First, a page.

The Great Recession may have ended worldwide, but there seems to be no end in sight for the global labour market downturn that accompanied it, especially in the so-called advanced economies.
In many countries the job losses and their slow recovery, which are of historic proportion, have the potential to threaten their long-term economic and social stability.
In the United States, the epicenter of the slump, unemployment clawed back to a near-double-digit 9.8 per cent last month, perilously close to October 2009’s peak rate of 10.1 per cent, the highest jobless figures recorded since the current economic woes started in 2007.
In France, the October unemployment rate was an almost identical 9.7 per cent, and in neighbouring Italy it was 8.3 per cent, the highest in seven years. Although Britain, which reported a jobless rate of 7.7 per cent in September, appears comparatively better off, the fact that more than a quarter—27.3 per cent, to be precise—of the country’s workforce now consists of part-time employees is a cause for great concern.
Overall, the unemployment rate in the 27 European Union countries was 9.6 per cent in October, up from 9.4 per cent a year ago. Among the major European economies, Germany is the only nation where the employment figures reached pre-recession levels.
With every passing month, it is becoming more and more evident that what prevents these and other developed countries from making full recoveries are their weak job markets. A case in point is the United States, where only one in nine workers that lost the job so far could find full-time employment. In fact, though the US recession was triggered by a mortgage and housing crisis, it was the implosion of the American job machine that precipitated the downturn.
To get a sense of how bad the job situation in America is, consider the following. More than 8 million Americans lost their jobs in 2007 and 2008. That is more than the combined population of the UAE and Oman. The number of officially unemployed Americans, which is more than 15 million, is more than the population of all GCC countries except Saudi Arabia. In reality, the US job market is in much worse shape than what the official unemployment statistics indicate. When one brings the underemployed to the mix, at least a quarter of American workers are unemployed or underemployed.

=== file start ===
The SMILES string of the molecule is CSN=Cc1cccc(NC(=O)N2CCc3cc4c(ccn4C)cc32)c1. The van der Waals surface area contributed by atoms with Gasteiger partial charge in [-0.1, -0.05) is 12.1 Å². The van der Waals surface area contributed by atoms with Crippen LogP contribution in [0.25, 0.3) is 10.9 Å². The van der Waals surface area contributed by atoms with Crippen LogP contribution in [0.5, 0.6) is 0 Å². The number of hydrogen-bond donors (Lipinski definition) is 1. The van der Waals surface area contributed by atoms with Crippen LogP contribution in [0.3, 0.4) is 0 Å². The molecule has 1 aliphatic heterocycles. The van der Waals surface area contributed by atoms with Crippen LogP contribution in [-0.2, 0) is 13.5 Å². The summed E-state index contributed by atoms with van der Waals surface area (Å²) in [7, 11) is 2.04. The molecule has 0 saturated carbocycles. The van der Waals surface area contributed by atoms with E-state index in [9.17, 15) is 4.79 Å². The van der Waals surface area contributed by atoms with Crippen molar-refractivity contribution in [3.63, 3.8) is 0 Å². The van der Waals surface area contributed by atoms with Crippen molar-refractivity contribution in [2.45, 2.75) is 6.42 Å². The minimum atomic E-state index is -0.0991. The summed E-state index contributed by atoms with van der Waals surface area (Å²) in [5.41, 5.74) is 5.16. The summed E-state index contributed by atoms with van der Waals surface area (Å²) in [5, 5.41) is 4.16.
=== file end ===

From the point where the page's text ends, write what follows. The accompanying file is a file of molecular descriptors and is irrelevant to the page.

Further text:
The jobs recovery in advanced economies is so tardy that the International Labour Organisation, a United Nations agency, predicts that employment figures will not reach pre-crisis levels until 2015, revising its last year’s projection that the number of jobs lost would be regained by 2013.
A recent survey in the United States by the National Association for Business Economics, a trade group of business economists, revealed that the present jobs recovery rate in the country is the weakest post-recession jobs gain on record.
From the experiences of the US and other economies, it is unmistakably clear that their road to complete recovery passes through the job market. As long as a significant section of their jobless citizens are not brought back to the workforce, a real economic upturn is out of the question. As the International Labour Organisation pointed out in a recent report, not restoring their jobs have political and social costs as well. It cited finding incidents of social unrest linked to the financial crisis in at least 25 countries, many of them developed nations.
In the United States, we have already seen the political ramifications of the bad job market. In last month’s mid-term elections, it cost President Barack Obama’s Democratic Party the majority in the House of Representatives. America is not the only country, where people’s confidence in government has decreased. In half of the 72 countries the International Labour Organisation surveyed, “people have less confidence in governments now than prior to the crisis.”
In this depressing backdrop, policymakers in the United States and European Union member states, have their work cut out. Implementing policies that will create jobs and prevent the current crisis from becoming a prolonged worldwide employment slump should be their first priority in the New Year.
In recent months, several creative measures have been suggested to counter the employment problem. The International Labour Organisation has proposed strengthening “job-centered policies,” while former British Prime Minister Gordon Brown has called for a US-led global effort, similar to the Marshall Plan, to put the world economy back on track. As a business leader, I would like to see more steps from the governments that will help businesses overcome the current crisis of confidence. In many countries, the primary reason jobs-creation is lagging is companies are reluctant to hire. Despite having $2 trillion on their balance sheet, US firms are holding out on investments because of fear and market uncertainty. Lack of confidence in the market is also the reason British companies are filling their employee needs with part-time workforce. Prolonged jobless situation in the Europe and America is not good news for the rest of the world. What’s happening there will affect other regions and nations, including the GCC, Japan, BRIC countries (Brazil, Russia, India and China), Africa and Latin America.
Some key figures released this week by Eurostat serves as a stark reminder of that reality. According to the EU’s statistical office, total outflow of worker’s remittances fell by 7 per cent in 2009, the first such decline in six years. As for who would be affected by a fall in remittances, it is easy to guess.